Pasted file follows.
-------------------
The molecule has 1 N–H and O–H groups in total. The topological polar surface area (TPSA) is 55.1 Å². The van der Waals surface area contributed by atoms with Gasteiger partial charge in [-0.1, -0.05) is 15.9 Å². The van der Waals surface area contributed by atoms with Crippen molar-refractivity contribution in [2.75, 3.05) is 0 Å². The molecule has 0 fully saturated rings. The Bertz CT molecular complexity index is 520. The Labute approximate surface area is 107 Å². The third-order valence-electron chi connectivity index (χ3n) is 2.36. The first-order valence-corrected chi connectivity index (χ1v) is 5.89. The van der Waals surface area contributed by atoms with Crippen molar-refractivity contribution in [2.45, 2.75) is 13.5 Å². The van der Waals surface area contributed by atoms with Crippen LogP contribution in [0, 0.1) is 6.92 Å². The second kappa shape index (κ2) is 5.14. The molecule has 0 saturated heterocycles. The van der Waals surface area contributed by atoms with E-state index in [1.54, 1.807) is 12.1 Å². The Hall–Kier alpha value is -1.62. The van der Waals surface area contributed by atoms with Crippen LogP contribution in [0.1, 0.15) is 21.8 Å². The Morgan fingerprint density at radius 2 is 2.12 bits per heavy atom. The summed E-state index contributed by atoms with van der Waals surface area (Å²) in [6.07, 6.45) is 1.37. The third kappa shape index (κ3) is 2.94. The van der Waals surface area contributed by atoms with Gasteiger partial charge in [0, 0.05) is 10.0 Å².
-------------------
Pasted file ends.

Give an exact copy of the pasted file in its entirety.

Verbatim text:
The molecule has 1 N–H and O–H groups in total. The topological polar surface area (TPSA) is 55.1 Å². The van der Waals surface area contributed by atoms with Gasteiger partial charge in [-0.1, -0.05) is 15.9 Å². The van der Waals surface area contributed by atoms with Crippen molar-refractivity contribution in [2.75, 3.05) is 0 Å². The molecule has 0 fully saturated rings. The Bertz CT molecular complexity index is 520. The Labute approximate surface area is 107 Å². The third-order valence-electron chi connectivity index (χ3n) is 2.36. The first-order valence-corrected chi connectivity index (χ1v) is 5.89. The van der Waals surface area contributed by atoms with Crippen molar-refractivity contribution in [2.45, 2.75) is 13.5 Å². The van der Waals surface area contributed by atoms with Crippen LogP contribution in [0, 0.1) is 6.92 Å². The second kappa shape index (κ2) is 5.14. The molecule has 0 saturated heterocycles. The van der Waals surface area contributed by atoms with E-state index in [1.54, 1.807) is 12.1 Å². The Hall–Kier alpha value is -1.62. The van der Waals surface area contributed by atoms with Crippen LogP contribution in [0.1, 0.15) is 21.8 Å². The Morgan fingerprint density at radius 2 is 2.12 bits per heavy atom. The summed E-state index contributed by atoms with van der Waals surface area (Å²) in [6.07, 6.45) is 1.37. The third kappa shape index (κ3) is 2.94. The van der Waals surface area contributed by atoms with Gasteiger partial charge in [0, 0.05) is 10.0 Å².